Sure, everyone knows how to hang a light frame. But—do you know how to hang heavy artwork securely enough you won’t have to worry about it (and you) being featured on “1,000 Ways to Die” when it falls on you a week later?
Follow these tips to safely hang that gigantic flea market find or family heirloom portrait of your great-great-great Aunt Veronica.
- Know the Weight
- Find a Stud
- Find the Right Tools
- Mark Level Points
- Attach your Fasteners
- Hang it!
In order to choose the perfect fasteners for your frame, you’ll need to know its weight. If the frame is easy enough to hold, simply weigh yourself on a home scale with and without the frame. If it’s too heavy or cumbersome to hold, assume you need to add every extra support option you can find. If it’s under 20 pounds, it can be classified as light and be put straight into drywall. Anything over 20 pounds is considered heavy and must be hung on a stud.
If your object is under 20 pounds, you’ll just hang it normally. For the heavier items covered in this tutorial, you’ll need to find a stud. If you have a relative who does a lot of DIY projects, ask to borrow his or her electronic stud finder. If you can’t find one, go by the good old knock-and-listen strategy. If it sounds hollow when you knock, you’re not on top of a stud. They’re typically spaced about 16 inches apart, so keep knocking until you find them.
The fasteners we mentioned earlier are back. Nylon or metal wall anchors are perfect for the lightest of your heavy frames. These are wide, heavily threaded screws. If you need a little more muscle, use molly bolts. These hold securely in a wall by using feet. However, the molly bolt won’t come out of the wall, and only supports up to 50 pounds. Toggle bolts are the holy grail of heavy hanging if you can’t find a stud in your chosen location. They work on the same principle as molly bolts, but they can be removed from the wall. These bolts are not able to be reused, however, because the toggle will fall behind your drywall when you remove it.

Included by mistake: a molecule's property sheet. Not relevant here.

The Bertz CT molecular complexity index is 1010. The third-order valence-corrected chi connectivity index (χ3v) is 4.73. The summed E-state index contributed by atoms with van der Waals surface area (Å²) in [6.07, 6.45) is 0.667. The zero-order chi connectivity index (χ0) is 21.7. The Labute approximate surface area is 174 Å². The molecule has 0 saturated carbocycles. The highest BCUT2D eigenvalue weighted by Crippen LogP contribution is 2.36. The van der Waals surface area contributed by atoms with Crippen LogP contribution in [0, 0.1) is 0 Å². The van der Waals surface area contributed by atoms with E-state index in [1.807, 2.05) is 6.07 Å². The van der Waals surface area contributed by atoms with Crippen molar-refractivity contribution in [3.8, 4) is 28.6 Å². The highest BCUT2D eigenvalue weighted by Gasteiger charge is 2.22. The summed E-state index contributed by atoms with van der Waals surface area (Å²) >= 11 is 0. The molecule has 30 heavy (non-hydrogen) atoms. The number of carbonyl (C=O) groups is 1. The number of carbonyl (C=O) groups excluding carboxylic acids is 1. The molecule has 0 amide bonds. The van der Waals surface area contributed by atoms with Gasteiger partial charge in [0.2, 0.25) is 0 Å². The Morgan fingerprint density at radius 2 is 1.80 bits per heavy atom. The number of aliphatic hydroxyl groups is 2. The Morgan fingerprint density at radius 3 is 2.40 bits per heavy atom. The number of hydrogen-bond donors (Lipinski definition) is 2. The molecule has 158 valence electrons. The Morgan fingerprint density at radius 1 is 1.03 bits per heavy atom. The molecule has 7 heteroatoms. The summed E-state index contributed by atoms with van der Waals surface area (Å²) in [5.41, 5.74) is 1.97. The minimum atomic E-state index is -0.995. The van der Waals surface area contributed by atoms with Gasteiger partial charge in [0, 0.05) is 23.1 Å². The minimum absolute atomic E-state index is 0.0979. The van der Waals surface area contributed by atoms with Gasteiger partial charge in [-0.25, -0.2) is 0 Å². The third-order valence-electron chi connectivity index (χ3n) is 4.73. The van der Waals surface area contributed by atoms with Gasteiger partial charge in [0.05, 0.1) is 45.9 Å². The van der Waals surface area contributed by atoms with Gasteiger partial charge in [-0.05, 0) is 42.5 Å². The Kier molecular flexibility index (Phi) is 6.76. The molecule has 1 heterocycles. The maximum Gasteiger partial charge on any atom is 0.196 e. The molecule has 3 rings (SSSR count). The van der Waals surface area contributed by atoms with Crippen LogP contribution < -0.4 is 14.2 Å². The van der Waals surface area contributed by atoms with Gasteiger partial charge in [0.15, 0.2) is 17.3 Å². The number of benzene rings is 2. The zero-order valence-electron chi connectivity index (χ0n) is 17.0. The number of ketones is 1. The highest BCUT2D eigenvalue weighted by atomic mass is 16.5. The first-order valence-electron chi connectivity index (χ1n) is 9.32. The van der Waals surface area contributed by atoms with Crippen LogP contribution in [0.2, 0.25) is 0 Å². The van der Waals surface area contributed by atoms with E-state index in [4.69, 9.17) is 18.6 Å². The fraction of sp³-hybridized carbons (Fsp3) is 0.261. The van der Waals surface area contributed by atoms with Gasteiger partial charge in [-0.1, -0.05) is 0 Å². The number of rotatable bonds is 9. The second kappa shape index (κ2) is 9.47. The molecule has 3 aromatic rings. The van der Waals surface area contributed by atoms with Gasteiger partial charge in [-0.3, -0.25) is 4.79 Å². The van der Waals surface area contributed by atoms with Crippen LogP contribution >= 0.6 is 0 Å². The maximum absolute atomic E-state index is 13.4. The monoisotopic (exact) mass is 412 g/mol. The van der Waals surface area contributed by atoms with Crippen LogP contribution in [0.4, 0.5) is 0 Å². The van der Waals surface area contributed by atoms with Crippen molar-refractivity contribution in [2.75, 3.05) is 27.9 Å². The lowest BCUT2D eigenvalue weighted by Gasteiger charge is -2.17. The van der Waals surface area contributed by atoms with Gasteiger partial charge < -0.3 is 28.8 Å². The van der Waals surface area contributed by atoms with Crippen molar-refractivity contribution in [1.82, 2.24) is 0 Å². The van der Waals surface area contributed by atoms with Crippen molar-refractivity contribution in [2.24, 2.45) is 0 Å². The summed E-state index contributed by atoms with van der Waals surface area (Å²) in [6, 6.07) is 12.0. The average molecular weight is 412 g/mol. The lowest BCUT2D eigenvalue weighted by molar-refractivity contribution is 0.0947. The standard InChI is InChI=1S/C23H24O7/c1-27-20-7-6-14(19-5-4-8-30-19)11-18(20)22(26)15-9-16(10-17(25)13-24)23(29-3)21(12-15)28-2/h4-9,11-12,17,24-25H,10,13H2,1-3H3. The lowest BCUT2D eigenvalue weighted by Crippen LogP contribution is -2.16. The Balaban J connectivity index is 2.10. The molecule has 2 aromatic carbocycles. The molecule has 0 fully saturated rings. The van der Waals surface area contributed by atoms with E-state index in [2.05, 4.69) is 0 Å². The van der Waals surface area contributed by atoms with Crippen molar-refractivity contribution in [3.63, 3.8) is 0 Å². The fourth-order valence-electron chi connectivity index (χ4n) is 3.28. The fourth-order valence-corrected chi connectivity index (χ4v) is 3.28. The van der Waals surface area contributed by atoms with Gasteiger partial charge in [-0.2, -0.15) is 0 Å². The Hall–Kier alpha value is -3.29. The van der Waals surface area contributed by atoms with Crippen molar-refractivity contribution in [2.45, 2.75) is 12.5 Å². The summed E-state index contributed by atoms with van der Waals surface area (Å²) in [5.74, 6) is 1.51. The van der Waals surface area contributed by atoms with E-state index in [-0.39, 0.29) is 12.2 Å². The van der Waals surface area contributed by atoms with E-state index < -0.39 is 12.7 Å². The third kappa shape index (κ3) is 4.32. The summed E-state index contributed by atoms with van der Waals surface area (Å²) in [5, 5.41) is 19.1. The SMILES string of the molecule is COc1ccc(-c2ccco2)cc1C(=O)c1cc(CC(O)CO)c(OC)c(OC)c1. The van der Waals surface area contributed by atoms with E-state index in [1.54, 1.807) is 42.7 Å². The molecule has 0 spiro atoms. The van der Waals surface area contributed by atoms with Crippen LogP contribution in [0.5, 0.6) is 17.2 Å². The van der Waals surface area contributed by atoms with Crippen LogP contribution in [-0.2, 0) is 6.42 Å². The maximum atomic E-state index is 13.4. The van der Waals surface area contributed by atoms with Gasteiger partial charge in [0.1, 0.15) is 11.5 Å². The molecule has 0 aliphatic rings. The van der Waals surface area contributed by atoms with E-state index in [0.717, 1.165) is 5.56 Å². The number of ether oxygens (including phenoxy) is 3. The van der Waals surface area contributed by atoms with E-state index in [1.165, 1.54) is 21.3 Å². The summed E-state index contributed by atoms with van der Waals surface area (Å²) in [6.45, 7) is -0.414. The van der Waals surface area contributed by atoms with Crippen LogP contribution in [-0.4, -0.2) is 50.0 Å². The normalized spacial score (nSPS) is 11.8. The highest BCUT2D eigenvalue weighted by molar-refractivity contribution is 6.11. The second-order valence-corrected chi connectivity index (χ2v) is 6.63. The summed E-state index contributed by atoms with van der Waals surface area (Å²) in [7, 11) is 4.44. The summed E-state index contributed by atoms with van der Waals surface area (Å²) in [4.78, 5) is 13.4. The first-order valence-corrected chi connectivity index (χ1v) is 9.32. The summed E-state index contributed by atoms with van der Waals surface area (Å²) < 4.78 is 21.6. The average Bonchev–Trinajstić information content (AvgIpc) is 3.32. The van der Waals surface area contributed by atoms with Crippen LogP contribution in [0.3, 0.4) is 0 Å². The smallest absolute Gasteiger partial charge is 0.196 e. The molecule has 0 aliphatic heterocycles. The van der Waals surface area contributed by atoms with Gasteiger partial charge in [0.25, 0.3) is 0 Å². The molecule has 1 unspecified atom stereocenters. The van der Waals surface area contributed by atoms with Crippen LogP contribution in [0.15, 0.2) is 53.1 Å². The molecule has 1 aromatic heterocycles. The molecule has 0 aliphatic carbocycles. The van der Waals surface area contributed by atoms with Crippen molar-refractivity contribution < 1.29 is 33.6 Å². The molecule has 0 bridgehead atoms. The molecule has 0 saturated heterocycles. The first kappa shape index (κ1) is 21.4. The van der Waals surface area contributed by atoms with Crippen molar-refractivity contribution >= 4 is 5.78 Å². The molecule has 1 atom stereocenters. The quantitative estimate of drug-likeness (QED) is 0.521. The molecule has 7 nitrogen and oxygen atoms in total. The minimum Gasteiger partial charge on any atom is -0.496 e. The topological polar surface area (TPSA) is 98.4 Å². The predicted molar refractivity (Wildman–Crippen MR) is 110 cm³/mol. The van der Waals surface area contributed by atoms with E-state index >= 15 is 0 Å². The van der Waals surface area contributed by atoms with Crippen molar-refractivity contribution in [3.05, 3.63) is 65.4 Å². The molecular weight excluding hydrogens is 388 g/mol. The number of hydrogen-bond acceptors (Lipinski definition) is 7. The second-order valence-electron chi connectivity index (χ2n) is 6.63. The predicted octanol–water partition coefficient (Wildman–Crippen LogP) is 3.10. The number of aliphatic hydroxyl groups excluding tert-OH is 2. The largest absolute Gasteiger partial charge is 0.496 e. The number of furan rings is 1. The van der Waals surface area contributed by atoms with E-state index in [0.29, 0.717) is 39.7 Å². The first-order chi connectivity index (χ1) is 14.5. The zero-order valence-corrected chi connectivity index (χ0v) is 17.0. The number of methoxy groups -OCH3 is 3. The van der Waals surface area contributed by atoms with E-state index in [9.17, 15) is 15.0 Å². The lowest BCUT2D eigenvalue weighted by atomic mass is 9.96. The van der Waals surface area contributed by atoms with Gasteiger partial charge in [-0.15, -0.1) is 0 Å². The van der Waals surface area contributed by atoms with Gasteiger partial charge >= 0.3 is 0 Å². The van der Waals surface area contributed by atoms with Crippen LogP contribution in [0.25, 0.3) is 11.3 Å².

If your piece only requires one hanging point, you won’t need to deal with this. But if your wall hanging requires multiple fasteners, the process is a little more complex, though fairly straightforward. Use a level to mark your hanging points. If you don’t currently own one, you can buy them relatively cheaply at a hardware store. If you want to get fancy, use the type with the laser guide; they aren’t much more expensive, but they also won’t last as long as an old-fashioned spirit level. Measure how far apart they’ll need to be using your frame, and then mark a single point on your wall using a pencil and a light touch. From there, use your level (which will most likely have a ruler on it as well) to mark your next point.
Depending on the previous steps, these could be driven into a studs anchored in the drywall.
After you’ve used your level and lined up your fasteners, it’s time to hang that frame! If you need to lift it high, have a friend support one side while you support the other. You’ll need one hand low on the frame and the other hand high to balance it out. Go slowly so you don’t drop your frame or scratch the wall. If you’re feeling a little uncertain, have another friend stand in front of the frame. They’ll be there to help you lean it back, but don’t expect them to support the weight of the frame on their own.
And that’s all you need to know to hang a heavy frame securely. Once your objet d’art is in place, feel free to walk around in your home, unfettered by fears of smashing glass and death by modern art. Enjoy!